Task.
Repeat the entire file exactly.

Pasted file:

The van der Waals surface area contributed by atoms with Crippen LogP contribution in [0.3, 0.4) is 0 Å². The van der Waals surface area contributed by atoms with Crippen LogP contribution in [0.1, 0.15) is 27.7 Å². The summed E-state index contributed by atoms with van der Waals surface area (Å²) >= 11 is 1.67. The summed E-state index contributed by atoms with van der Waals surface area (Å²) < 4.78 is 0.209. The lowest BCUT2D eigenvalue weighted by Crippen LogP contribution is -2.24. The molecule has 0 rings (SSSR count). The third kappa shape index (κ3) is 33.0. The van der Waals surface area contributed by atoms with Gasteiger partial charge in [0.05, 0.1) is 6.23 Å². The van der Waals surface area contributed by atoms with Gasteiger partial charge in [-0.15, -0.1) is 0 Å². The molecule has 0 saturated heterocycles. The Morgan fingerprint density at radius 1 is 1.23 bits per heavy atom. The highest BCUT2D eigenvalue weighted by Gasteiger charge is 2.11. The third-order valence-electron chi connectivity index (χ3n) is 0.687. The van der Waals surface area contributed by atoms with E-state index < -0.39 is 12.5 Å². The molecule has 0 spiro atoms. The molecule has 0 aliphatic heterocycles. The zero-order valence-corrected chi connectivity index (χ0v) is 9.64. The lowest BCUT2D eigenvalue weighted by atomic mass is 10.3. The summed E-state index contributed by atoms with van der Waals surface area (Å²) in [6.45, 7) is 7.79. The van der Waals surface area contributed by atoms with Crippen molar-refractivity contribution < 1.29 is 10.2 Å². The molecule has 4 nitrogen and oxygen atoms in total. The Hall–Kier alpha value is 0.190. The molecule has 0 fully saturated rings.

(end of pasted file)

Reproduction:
The van der Waals surface area contributed by atoms with Crippen LogP contribution in [0.3, 0.4) is 0 Å². The van der Waals surface area contributed by atoms with Crippen LogP contribution in [0.1, 0.15) is 27.7 Å². The summed E-state index contributed by atoms with van der Waals surface area (Å²) >= 11 is 1.67. The summed E-state index contributed by atoms with van der Waals surface area (Å²) < 4.78 is 0.209. The lowest BCUT2D eigenvalue weighted by Crippen LogP contribution is -2.24. The molecule has 0 rings (SSSR count). The third kappa shape index (κ3) is 33.0. The van der Waals surface area contributed by atoms with Gasteiger partial charge in [0.05, 0.1) is 6.23 Å². The van der Waals surface area contributed by atoms with Gasteiger partial charge in [-0.15, -0.1) is 0 Å². The molecule has 0 saturated heterocycles. The Morgan fingerprint density at radius 1 is 1.23 bits per heavy atom. The highest BCUT2D eigenvalue weighted by Gasteiger charge is 2.11. The third-order valence-electron chi connectivity index (χ3n) is 0.687. The van der Waals surface area contributed by atoms with E-state index < -0.39 is 12.5 Å². The molecule has 0 spiro atoms. The molecule has 0 aliphatic heterocycles. The zero-order valence-corrected chi connectivity index (χ0v) is 9.64. The lowest BCUT2D eigenvalue weighted by atomic mass is 10.3. The summed E-state index contributed by atoms with van der Waals surface area (Å²) in [6.45, 7) is 7.79. The van der Waals surface area contributed by atoms with Crippen molar-refractivity contribution < 1.29 is 10.2 Å². The molecule has 4 nitrogen and oxygen atoms in total. The Hall–Kier alpha value is 0.190. The molecule has 0 fully saturated rings.